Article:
Proximity: Activities and Park Features
Typically, people who go camping do plan to enjoy other activities as well. So, you should consider picking a camping spot that meets your needs in this department. For example, having a hiking or biking trail nearby can be a great way to spend a few hours in nature, especially if you go as a group. Another thing that people often neglect is the availability of a waterfront nearby – there is no way to make your camping trip better than to spend some time at a nearby lake or river. If you’ve never been to the campground you’re looking at, Google Maps satellite view can help you figure out which spots actually have waterfront access.
Of course, try to be proactive when you have such amenities at your disposal. Is there a biking trail nearby? Then packing your bikes, or even renting some can make for a great camping trip.
Showers and bathrooms are other things that you may want to have nearby, especially if you are camping with children – parents of little ones certainly know little time they have to get a bathroom once their kid says they need to go. Of course, these are not the top priority if you are coming with a camping rig that has a restroom.
Another thing that parents may want to consider are playgrounds. Keeping the little ones occupied at all times can be a daunting task, so having a playground nearby is a guaranteed way to keep them occupied while you spend some time with friends, relatives, or your significant other. If you have small children and can get a spot right next to a playground, I’m telling you that it will totally make your trip.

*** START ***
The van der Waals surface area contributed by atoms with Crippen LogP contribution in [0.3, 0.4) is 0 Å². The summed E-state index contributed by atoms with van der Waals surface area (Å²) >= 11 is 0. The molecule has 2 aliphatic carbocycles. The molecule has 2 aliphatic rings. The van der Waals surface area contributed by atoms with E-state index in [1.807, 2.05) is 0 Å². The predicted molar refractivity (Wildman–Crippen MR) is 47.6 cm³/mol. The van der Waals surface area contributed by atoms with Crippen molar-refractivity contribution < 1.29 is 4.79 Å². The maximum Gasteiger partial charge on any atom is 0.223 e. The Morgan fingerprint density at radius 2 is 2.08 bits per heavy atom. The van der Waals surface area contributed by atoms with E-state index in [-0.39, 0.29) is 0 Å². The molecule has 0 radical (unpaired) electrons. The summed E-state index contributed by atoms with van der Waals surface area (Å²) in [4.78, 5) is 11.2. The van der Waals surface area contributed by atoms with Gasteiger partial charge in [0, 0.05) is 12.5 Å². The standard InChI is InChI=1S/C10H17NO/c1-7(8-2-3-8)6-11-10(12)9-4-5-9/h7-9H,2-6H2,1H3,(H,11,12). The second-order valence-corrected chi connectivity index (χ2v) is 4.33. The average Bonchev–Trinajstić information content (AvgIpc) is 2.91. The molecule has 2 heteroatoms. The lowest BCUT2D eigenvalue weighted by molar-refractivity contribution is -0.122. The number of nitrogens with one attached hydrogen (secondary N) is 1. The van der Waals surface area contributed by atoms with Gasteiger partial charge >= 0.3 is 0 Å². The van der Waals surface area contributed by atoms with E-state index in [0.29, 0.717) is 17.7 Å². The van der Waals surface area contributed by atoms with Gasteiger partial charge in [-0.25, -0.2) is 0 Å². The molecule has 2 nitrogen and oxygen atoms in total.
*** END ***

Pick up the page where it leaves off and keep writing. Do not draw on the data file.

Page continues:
Terrain, Scenery and Wildlife
You do not want to spend all the time at the camping spot, and you will want to move around a bit. Ideally, you should have to picnic and relaxation spots that offer a different type of experience – some are more public, while others a tad more secluded and hidden. In both cases, you certainly would want to check for relaxation spots that are in the shade since spending hours under the sun is unlikely to be a great experience.
As we mentioned earlier, wildlife is also a thing to take into consideration. Spots where pursuing game is restricted, are likely to expose you to wildlife that is more docile and easier to observe. It goes without saying that you should prioritize the woodier spots as they are perfect when it comes to terrain and wildlife. If you aren’t a fan of wildlife though, you also want to take this into consideration and find a spot that has plenty of clearance around you so you can avoid critters such as racoons and snakes.
Is it Suitable for Group Camping?
To pick the perfect camp spot, you must know whether you will go on the trip as a large group. If this is the case, then you should look for camping spots that are suitable for larger groups of people. Ideally, you should have several small spots clustered together, or some campgrounds even offer dedicated group camping areas. These offer ideal conditions for groups as everyone can set up camp and then enjoy activities together.